7. #6
    I found 2 hardware (I think) RAID controllers. Which is likely better?


  8. #7
    Linux Guru bigtomrodney's Avatar
    Join Date
    Nov 2004
    Both cards are quite suitable, the Highpoint one is both cheaper and comes with a higher rating - I'd go with that. It's a lot to invest in but Hardware RAID is excellent in my opinion. As for the dual boot - Software RAID is not bootable directly (or at least it can have prohibitively awkward and time consuming setups) so you will need to boot from a different disk or partition the discs accordingly. If you want to fully mirror the disks you will be able to see them in Linux, pretty much any distro as it's a standard kernel module that looks after it. However Windows is out, not just because of formatting though. You could say use half of each disc (same sectors etc) and have them in a software RAID, but windows is not capable of the same unless you use either third party software or I believe some of the Win32 server OSes support it. Downside is it is not as resilient as a linux soft raid. If you need to reinstall windows you will most likely lose the setup and the data with it.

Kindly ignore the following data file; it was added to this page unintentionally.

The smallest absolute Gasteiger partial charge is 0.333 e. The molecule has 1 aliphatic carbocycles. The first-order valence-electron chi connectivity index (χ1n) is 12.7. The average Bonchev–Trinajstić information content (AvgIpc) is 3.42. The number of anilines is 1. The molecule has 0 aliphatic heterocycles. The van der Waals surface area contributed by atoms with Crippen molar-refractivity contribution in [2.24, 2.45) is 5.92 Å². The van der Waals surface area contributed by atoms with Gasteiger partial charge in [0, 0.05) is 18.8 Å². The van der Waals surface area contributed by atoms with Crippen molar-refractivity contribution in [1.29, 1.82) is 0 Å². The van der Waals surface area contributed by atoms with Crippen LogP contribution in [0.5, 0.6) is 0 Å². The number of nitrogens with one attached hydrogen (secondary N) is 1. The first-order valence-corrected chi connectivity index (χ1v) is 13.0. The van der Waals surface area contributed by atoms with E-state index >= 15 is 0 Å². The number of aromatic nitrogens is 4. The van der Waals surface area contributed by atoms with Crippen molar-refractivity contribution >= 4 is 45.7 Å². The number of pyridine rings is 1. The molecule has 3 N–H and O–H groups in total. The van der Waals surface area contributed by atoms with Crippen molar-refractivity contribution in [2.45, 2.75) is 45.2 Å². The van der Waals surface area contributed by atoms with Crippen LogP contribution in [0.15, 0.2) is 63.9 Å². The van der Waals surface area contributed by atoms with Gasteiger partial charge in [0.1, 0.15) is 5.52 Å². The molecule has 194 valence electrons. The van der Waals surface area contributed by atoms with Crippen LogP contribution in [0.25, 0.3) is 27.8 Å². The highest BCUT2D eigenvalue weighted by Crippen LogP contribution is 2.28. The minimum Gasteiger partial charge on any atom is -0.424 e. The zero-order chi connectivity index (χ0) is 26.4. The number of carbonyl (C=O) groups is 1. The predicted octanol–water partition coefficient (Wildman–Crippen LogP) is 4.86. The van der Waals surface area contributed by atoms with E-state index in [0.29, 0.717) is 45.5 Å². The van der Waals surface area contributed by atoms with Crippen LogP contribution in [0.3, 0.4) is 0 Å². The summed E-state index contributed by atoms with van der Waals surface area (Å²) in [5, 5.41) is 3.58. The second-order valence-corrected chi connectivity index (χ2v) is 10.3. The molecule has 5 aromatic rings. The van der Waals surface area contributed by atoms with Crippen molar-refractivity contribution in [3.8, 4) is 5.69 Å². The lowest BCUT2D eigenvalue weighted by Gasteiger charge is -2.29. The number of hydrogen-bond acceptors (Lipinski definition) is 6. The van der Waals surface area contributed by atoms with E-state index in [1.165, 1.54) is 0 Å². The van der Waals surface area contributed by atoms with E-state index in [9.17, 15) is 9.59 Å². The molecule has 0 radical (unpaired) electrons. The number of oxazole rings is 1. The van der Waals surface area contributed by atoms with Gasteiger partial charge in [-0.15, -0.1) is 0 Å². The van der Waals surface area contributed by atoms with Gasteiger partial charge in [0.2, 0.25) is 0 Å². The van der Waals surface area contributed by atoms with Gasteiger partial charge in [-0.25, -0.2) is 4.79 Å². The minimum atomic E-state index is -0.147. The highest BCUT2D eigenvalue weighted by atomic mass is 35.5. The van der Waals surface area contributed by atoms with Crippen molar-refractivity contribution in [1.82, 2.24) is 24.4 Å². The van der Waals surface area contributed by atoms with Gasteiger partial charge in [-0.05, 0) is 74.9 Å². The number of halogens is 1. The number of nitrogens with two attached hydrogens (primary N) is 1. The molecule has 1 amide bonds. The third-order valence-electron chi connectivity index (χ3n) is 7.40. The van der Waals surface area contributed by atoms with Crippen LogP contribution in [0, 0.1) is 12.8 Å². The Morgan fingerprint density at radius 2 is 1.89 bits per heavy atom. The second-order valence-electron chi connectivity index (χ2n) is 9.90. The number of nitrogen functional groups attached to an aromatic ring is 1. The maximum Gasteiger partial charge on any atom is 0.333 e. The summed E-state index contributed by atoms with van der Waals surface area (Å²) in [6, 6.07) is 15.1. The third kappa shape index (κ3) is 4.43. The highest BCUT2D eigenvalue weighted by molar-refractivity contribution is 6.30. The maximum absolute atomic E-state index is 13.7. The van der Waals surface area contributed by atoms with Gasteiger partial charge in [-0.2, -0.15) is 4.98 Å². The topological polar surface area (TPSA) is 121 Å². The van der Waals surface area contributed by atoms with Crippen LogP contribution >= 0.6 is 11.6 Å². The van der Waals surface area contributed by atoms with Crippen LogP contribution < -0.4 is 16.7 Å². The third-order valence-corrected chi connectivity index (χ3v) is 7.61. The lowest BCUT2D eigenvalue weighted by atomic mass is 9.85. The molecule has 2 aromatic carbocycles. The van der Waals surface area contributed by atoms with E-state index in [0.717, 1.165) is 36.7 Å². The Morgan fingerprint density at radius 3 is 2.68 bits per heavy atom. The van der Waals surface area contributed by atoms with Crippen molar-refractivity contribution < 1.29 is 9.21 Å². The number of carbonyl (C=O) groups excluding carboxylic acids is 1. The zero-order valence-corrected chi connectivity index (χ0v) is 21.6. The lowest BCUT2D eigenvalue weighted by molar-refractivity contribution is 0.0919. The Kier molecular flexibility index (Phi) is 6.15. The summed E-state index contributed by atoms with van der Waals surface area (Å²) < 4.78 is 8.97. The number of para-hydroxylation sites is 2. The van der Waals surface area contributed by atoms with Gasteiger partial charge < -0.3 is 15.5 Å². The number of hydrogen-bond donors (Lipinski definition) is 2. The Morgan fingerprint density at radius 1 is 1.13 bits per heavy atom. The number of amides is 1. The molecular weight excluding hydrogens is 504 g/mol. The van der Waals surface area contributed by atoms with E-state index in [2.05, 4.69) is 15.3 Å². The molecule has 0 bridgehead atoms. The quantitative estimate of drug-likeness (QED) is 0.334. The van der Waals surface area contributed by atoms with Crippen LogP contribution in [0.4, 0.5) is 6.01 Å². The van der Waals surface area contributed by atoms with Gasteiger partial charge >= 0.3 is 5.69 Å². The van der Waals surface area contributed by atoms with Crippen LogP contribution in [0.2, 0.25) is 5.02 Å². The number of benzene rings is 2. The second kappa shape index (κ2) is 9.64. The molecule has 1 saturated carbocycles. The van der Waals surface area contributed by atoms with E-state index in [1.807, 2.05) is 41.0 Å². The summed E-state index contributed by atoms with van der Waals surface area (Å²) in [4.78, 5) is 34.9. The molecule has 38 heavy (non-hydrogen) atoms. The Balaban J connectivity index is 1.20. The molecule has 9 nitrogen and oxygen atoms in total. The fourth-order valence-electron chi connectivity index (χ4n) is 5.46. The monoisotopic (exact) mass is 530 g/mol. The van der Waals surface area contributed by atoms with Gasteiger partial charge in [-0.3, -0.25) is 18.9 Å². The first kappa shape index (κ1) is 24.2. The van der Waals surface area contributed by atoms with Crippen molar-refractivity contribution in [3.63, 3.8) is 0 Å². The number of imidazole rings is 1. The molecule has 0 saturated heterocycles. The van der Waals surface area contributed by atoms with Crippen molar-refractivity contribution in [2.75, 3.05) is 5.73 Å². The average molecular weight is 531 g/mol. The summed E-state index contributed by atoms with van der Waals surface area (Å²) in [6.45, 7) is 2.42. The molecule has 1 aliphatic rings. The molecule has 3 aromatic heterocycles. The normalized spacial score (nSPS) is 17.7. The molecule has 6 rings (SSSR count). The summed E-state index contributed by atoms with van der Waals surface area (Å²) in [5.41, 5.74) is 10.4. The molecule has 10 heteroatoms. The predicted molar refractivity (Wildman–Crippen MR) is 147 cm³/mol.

In this case you are back to Hardware RAID. Good news here is that
    • It is completely transparent to all OSes
    • It is bootable
    • Seperately configurable through a 'BIOS'
    • You also get the option of RAID 5

    I hope that's of some use. The opinion on the cards above is just opinion you may want to confirm that yourself.

  9. #8

    Hardware RAID

    I'm trying to load SuSE 10.1 On to a RAID 1 array using a DPT PM3754U2 hardware SCSI RAID card (with an onboard Intel i960). It has 4 EDO slots, and 1 RAM SIMM. I think it's 16 megs, but I'm not sure. I can set of the array, and SuSE recognizes it as a hard drive, but when I go to load, it starts out fine, with some 500+ files to load off of CD1. Somewhere around 100 files left (400 loaded), it chokes and crashes. I tried it about 5 or 6 times, and every time it crashes on a different file, but it's always in the same neighborhood of about 100 files left.